The water quality of urban rivers could be affected by various factors, such as anthropogenic activities, precipitation, temperature, and water source background [17,18], and precipitation is considered to be an important factor therein [19], especially in karst areas [20]. Current studies illustrated that precipitation had multiple effects on the aquatic environment of urban rivers [21,22]. For example, precipitation can accelerate atmospheric nitrogen deposition in an urban river [23]. In addition, rainfall can dilute the contaminants in urban rivers [24]. However, it can also overflow the treatment capacity of sewage treatment plants and flush leachates into urban rivers via surface runoff, resulting in higher riverine contamination [25]. Therefore, it is of great significance to understand the multiple impacts of precipitation on urban rivers for the sustainable management of urban rivers and human–environment interaction and balance [26].
Dissolved organic matter (DOM) is ubiquitous in urban rivers [27,28]. It can greatly affect the environmental processes of pollutants [29] and plays a correlative role in multiple biogeochemical processes [30,31]. Therefore, DOM has profound impacts on the river ecosystem [32]. Among the multiple measurement approaches of DOM, the fluorescent measurement can provide useful information regarding the water quality [33,34]. Therefore, it was applied to investigate the variations of DOM in urban rivers during short-term precipitation processes. For example, Carstea et al. [35] and Croghan et al. [29] monitored the continuous fluorescent DOM (FDOM) variations in the Bournbrook River, Birmingham, UK, with an hour scale and 5 min resolutions, respectively. In addition, Lee et al. [36] evaluated the contributions of different FDOM sources in the Geumho River, South Korea, during a storm event. Moreover, Zhu et al. [37] reported the variations of FDOM in several polluted urban rivers in Shanghai in different weather conditions. However, to our best knowledge, the multiple effects (such as dilution, flushing, and mixture) of precipitation on FDOM in urban rivers and the long-term impacts of precipitation on the spatial patterns of FDOM are hardly known.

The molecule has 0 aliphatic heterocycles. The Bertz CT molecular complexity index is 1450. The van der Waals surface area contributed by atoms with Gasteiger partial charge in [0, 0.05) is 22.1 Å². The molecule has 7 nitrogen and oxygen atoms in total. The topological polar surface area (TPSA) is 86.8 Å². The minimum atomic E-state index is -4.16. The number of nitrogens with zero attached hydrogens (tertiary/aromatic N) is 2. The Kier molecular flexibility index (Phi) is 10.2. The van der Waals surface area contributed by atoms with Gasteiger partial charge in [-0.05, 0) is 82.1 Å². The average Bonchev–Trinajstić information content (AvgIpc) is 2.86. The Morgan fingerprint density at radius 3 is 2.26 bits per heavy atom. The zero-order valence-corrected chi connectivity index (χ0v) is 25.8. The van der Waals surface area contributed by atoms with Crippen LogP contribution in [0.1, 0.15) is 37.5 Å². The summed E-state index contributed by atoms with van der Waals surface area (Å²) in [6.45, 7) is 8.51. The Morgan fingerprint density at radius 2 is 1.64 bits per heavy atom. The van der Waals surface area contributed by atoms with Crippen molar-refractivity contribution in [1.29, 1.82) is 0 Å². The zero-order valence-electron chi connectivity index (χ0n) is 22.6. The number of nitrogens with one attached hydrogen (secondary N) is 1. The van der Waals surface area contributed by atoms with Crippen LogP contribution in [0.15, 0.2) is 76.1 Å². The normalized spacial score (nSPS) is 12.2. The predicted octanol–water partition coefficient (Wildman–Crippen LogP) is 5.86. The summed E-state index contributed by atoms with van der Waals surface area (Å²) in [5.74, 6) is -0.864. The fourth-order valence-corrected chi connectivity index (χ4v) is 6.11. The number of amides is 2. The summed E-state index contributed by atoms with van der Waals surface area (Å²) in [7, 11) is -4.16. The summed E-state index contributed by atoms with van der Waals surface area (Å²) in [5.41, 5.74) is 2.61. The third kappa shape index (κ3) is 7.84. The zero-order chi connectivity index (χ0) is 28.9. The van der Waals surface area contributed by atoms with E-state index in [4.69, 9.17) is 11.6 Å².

Spatiotemporal variations of FDOM in the urban rivers of Jinan City were measured in this study. The main objects of this study are (1) to analyze the components of FDOM in the urban rivers of Jinan, (2) to compare the variations of individual fluorescence components in dry and wet seasons, (3) to identify the fluorescence features of different water sources, and (4) to explore the multiple impacts of precipitation on FDOM in the urban rivers of Jinan. Here, we tested a hypothesis that precipitation had multiple impacts on FDOM in the urban river system of Jinan and was a key driving factor of FDOM patterns in different seasons. It is expected that this study could support the fundamental knowledge of the impacts of precipitation on FDOM in urban rivers for sustainable urban ecosystem management.

2. Materials and Methods

2.1. Study Area and Sample Collection